In other embodiments, the web crawler system of the present invention may operate in a network environment quite different that shown in
The web crawler 120 includes a communications interface, or network connection, 122, one or more CPU's 124, an operator interface 126 (which may be remotely located on another computer), primary or main memory 128 and secondary (e.g. disk) memory 130. In an exemplary embodiment, the network connection 122 is able to handle overlapping communication requests. The memory 128 includes:
The information in the list of visited URL's 156 is compressed by the compression procedure to form the database 160 of outbound links in visited web pages. This same information can be used to form a list of inbound links for each visited web page, which in turn can be compressed to form the database 162 of inbound links to visited web pages. Note that some of the unvisited URL's from outbound links may be invalid (there is no guarantee that the URL's in outbound links refer to existing data sets).
Using the methodology of the present invention, the average amount of memory occupied by databases 160, 162 is 4.5 to 5 bits per link.
The rows are encoded using two data structures: a Starts array 190 and a Data array 192. The Starts array 190 is indexed by page ID and contains indices into the Data array 192. The data encoding the row for page A is stored in the Data array 192 starting at the location identified by Starts[A] and continuing through the location Starts[A+1]−1, inclusive.
The encoding in the data array 192 is the result of three compression steps: reference-row compression, delta compression, and bit compression, each of which is described below.
The reference-row compression encodes a given row relative to a reference row. For each row A, we select a reference row ref(A) against which we encode row A. Instead of encoding row A directly, we store for row A a pointer to ref(A), a list of “deletes”, and of “adds”. As shown in
The reference row for any page A is chosen by selecting a best preceding row, row[A−r], in the database for the window 0<r<K. We choose the “best” of these preceding K−1 rows in accordance with predefined reference row selection criteria. In a preferred embodiment, the best reference row is the one for which the resulting deletes and adds sets are smallest (after estimating the effects of delta compression and bit compression, described below). If none of the preceding K−1 rows provide a good reference row, then an empty reference row is used. This condition is identified by setting r=0.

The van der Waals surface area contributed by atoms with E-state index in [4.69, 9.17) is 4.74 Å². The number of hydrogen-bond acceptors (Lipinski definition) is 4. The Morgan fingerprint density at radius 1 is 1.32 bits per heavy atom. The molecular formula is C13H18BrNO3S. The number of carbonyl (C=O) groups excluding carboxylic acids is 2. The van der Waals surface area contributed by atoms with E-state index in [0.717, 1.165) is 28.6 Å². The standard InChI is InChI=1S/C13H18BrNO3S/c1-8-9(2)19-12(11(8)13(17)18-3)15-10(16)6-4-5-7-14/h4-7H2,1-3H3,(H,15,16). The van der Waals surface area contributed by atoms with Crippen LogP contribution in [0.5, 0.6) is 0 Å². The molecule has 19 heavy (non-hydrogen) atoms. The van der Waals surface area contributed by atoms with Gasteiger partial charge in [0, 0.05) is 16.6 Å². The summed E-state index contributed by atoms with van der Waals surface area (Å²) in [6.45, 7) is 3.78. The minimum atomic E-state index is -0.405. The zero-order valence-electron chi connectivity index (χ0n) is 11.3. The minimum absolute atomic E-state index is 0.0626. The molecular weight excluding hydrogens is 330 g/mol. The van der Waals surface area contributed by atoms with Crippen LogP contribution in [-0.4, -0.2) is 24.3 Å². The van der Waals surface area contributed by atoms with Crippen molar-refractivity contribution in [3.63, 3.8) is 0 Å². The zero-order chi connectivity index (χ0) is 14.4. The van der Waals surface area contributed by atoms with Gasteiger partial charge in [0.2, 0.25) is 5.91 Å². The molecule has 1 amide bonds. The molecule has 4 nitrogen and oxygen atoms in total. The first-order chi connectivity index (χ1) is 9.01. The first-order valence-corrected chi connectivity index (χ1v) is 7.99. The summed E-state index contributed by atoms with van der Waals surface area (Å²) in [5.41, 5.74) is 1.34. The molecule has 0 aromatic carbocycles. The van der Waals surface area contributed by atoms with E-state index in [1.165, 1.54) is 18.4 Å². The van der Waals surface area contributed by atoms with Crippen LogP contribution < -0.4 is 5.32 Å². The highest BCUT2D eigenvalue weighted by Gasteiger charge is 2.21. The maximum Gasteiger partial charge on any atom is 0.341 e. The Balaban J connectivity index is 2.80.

When decompressing a row, we first need to decompress its reference row, if any. Unfortunately, decompressing the reference row may require decompressing its reference row, and so on. In order to put a limit on the decompression time for a row, we put a limit on the length of these “reference chains”. We set a hard limit L on the length of any reference chain, and if a row is already at the end of a chain of length L, we omit it from consideration as a reference row for any other row. This rule ensures that at most L rows need to be decompressed in order to reconstruct any row.
In alternate embodiments, other methods may be used for choosing the reference row ref(A) for row A. Such alternate methods include:
Many other choices for reference rows are possible.
Once a reference row is selected (or constructed from a plurality of prior rows), the resulting deletes and adds lists for page A are then sorted by numeric value and passed through a delta compression step. The encoding is as follows:
Dddeletes = deletes Ddeletes[i] = deletes[i] - deletes[i- 1] - 1 i > 0 Dadds = adds - A Dadds[i] = adds[i] - adds[i-1] - 1 i > 0
where the “D” prefix of “Ddeletes” and “Dadds” identifies the new lists as containing “delta” encoded information. Note that because we sort before delta compressing, only Dadds can be negative. The delta compression changes the distribution of the values that need to be compressed, concentrating the values towards zero.
The reference row selection, r, as well as the two lists Ddeletes and Dadds, are then encoded using Huffman codes. A separate Huffman table is used for each of the following (some tables may be combined to save memory during decoding):
The size of the Dadds array can be deduced from the total length of the encoded data for the row.
Huffman tables are built for all values up to the maximum encountered, or a static limit (currently 217 entries). Values larger than the static limit are encoded using an escape value. If the value to be encoded is within the table, it is encoded using its Huffman code. If it is outside the table, an escape is encoded, and then the actual value is encoded with a gamma code (or any other table-free code). The weight of the escape code in the Huffman table is chosen to represent the number of values larger than the static limit.
The Huffman tables are built during an initial pass over the data, estimating the frequency of each of the table entries.
Alternately, the Huffman tables may be computed based on an initial portion of the data (e.g., the data from ten million visited pages), rather than all the data from a crawl of the network. If the initial sample is sufficiently large, the Huffman tables will still provide good compression. This alternate embodiment is particularly useful when the network being crawled contains very large numbers (e.g., hundreds of millions or billions) of web pages.